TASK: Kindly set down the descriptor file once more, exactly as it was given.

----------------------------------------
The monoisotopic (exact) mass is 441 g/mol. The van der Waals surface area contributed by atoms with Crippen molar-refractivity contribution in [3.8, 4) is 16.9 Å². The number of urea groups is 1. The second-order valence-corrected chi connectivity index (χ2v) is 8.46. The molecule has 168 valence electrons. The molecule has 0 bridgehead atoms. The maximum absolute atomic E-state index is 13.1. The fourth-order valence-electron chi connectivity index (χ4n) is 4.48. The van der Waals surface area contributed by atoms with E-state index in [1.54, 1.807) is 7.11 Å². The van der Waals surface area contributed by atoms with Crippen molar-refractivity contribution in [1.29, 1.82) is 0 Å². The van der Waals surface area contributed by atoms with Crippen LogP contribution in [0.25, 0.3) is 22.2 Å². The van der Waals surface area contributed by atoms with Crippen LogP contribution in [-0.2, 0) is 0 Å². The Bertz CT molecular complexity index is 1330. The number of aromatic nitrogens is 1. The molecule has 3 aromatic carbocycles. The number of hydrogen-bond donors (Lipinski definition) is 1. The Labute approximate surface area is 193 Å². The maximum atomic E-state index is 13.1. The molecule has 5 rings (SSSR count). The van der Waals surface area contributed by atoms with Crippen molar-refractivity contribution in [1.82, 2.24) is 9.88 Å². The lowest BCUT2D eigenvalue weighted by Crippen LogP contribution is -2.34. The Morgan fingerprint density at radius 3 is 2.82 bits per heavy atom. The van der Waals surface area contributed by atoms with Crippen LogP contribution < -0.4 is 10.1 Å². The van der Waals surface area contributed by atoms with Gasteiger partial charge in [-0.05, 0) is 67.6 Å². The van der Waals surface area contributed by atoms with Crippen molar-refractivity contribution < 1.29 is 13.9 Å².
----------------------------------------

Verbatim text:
The monoisotopic (exact) mass is 441 g/mol. The van der Waals surface area contributed by atoms with Crippen molar-refractivity contribution in [3.8, 4) is 16.9 Å². The number of urea groups is 1. The second-order valence-corrected chi connectivity index (χ2v) is 8.46. The molecule has 168 valence electrons. The molecule has 0 bridgehead atoms. The maximum absolute atomic E-state index is 13.1. The fourth-order valence-electron chi connectivity index (χ4n) is 4.48. The van der Waals surface area contributed by atoms with E-state index in [1.54, 1.807) is 7.11 Å². The van der Waals surface area contributed by atoms with Crippen molar-refractivity contribution in [1.29, 1.82) is 0 Å². The van der Waals surface area contributed by atoms with Crippen LogP contribution in [0.25, 0.3) is 22.2 Å². The van der Waals surface area contributed by atoms with Crippen LogP contribution in [-0.2, 0) is 0 Å². The Bertz CT molecular complexity index is 1330. The number of aromatic nitrogens is 1. The molecule has 3 aromatic carbocycles. The number of hydrogen-bond donors (Lipinski definition) is 1. The Labute approximate surface area is 193 Å². The maximum atomic E-state index is 13.1. The molecule has 5 rings (SSSR count). The van der Waals surface area contributed by atoms with Crippen molar-refractivity contribution in [1.82, 2.24) is 9.88 Å². The lowest BCUT2D eigenvalue weighted by Crippen LogP contribution is -2.34. The Morgan fingerprint density at radius 3 is 2.82 bits per heavy atom. The van der Waals surface area contributed by atoms with Crippen LogP contribution < -0.4 is 10.1 Å². The van der Waals surface area contributed by atoms with Gasteiger partial charge in [-0.05, 0) is 67.6 Å². The van der Waals surface area contributed by atoms with Crippen molar-refractivity contribution < 1.29 is 13.9 Å².